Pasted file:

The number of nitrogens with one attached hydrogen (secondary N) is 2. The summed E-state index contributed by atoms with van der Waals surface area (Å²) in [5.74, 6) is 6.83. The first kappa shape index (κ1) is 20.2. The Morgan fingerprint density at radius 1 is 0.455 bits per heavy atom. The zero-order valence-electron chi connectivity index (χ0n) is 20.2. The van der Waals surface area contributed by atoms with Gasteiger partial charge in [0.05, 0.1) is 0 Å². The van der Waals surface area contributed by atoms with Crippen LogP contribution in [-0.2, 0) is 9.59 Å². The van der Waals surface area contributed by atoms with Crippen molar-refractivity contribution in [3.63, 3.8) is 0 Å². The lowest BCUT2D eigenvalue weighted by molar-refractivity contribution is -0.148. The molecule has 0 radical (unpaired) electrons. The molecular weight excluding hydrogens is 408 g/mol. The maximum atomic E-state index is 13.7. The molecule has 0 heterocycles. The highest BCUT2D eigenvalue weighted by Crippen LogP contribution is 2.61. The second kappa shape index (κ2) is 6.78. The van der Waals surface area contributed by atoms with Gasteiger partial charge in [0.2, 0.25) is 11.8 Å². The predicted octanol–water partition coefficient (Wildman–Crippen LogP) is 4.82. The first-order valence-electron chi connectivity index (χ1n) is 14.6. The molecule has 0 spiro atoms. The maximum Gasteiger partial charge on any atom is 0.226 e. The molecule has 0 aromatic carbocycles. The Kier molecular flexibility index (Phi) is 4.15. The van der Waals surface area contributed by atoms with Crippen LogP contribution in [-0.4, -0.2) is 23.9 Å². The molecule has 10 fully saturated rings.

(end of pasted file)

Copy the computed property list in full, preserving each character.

The number of nitrogens with one attached hydrogen (secondary N) is 2. The summed E-state index contributed by atoms with van der Waals surface area (Å²) in [5.74, 6) is 6.83. The first kappa shape index (κ1) is 20.2. The Morgan fingerprint density at radius 1 is 0.455 bits per heavy atom. The zero-order valence-electron chi connectivity index (χ0n) is 20.2. The van der Waals surface area contributed by atoms with Gasteiger partial charge in [0.05, 0.1) is 0 Å². The van der Waals surface area contributed by atoms with Crippen LogP contribution in [-0.2, 0) is 9.59 Å². The van der Waals surface area contributed by atoms with Crippen molar-refractivity contribution in [3.63, 3.8) is 0 Å². The lowest BCUT2D eigenvalue weighted by molar-refractivity contribution is -0.148. The molecule has 0 radical (unpaired) electrons. The molecular weight excluding hydrogens is 408 g/mol. The maximum atomic E-state index is 13.7. The molecule has 0 heterocycles. The highest BCUT2D eigenvalue weighted by Crippen LogP contribution is 2.61. The second kappa shape index (κ2) is 6.78. The van der Waals surface area contributed by atoms with Gasteiger partial charge in [0.2, 0.25) is 11.8 Å². The predicted octanol–water partition coefficient (Wildman–Crippen LogP) is 4.82. The first-order valence-electron chi connectivity index (χ1n) is 14.6. The molecule has 0 spiro atoms. The maximum Gasteiger partial charge on any atom is 0.226 e. The molecule has 0 aromatic carbocycles. The Kier molecular flexibility index (Phi) is 4.15. The van der Waals surface area contributed by atoms with Crippen LogP contribution in [-0.4, -0.2) is 23.9 Å². The molecule has 10 fully saturated rings.